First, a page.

I'm using a stateful LSTM for stock market analysis, and I have varying amounts of data for each stock, ranging from 20 years to just a few weeks (i.e. for newly listed stocks).

I use 3 years of data as a minimum for training as I want to create some state within the network. I set a year as my sequence length, so if I have 12 years of data then I will submit 4 batches with 3 sequences in each. Only after I've submitted all batches do I then reset the network state ready for the next stock.

But is there any issue training with differing number of sequences? E.g. if I train with a company that has 20 years of data then the network will build up much more state than a company that I only have 3 years of data.


2 Answers 2


In the circumstance of stock market prediction, I think that when the sequence length reaches a certain point, the network will learn to forget the opening price 6 months ago or the volume 3 years back. That data is no longer relevant to the cell state, as recent events are more indicative of stock price changes.
In terms of the LSTM method of storing both long and short-term memory, the LSTM will have the functionality to "forget" old and irrelevant data from earlier in the sequence, maintaining a stable and efficient cell state regardless of sequence length (of course, the sequence should be long enough for the LSTM to build up any cell state at all).
Hope this helps.

  • $\begingroup$ Having thought about this, I'm inclined to agree. Stateful is in effect saying something at the start of the sequence can have direct relation to something at the end / the output. Something happening to stock data 20 years ago would have very little bearing on its state now. I think I'll go to a stateless model instead. $\endgroup$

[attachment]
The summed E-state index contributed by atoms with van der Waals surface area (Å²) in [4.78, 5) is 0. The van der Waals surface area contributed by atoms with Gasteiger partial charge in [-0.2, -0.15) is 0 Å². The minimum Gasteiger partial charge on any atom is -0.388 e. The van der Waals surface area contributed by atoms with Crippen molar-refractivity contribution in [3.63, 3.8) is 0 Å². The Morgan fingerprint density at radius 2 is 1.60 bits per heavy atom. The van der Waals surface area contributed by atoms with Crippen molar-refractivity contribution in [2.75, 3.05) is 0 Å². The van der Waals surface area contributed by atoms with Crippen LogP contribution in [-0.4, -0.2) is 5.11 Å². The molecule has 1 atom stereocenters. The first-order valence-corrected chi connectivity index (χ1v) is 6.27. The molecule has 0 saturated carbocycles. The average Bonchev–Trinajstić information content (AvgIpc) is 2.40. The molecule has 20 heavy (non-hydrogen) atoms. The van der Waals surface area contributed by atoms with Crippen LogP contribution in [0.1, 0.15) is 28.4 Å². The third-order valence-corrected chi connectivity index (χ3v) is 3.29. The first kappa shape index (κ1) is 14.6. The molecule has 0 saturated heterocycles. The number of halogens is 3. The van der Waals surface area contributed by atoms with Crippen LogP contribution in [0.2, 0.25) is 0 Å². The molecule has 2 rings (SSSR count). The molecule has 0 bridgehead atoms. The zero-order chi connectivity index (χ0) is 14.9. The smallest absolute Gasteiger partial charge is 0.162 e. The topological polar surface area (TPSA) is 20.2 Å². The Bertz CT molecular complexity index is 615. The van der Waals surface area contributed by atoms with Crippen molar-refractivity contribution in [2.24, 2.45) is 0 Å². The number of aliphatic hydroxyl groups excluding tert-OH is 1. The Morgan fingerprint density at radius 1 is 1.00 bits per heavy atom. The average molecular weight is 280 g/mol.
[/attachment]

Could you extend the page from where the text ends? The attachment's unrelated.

– BigBadMe
    Sep 11, 2018 at 13:02

Training a stateful LSTM model on sequences of varying lengths can potentially lead to differences in the final state of the network, as you have observed. This can be caused by the fact that the network's internal state is updated at each timestep, and the number of timesteps that the network processes for each sequence will depend on the length of the sequence. As a result, the final state of the network may be different for sequences of different lengths, which can affect the performance of the model.

To mitigate this issue, you can try using a fixed-length sequence for all of your training data, by padding the shorter sequences with additional timesteps of zeros or some other placeholder value. This will ensure that all of the sequences have the same length, and the network will process the same number of timesteps for each sequence. This can help to ensure that the final state of the network is consistent across all of your training data, and can improve the performance of the model.

Another option is to reset the state of the network after each sequence, instead of only resetting it after all of the sequences in a batch have been processed. This will ensure that the network's state is reset at the end of each sequence, regardless of its length, and the network will start each new sequence with a consistent initial state. This can help to prevent differences in the final state of the network for sequences of different lengths, and can improve the performance of the model.

Ultimately, the best approach will depend on the specific characteristics of your dataset and your goals for the model. You may need to experiment with different techniques and configurations to find the best solution for your problem.


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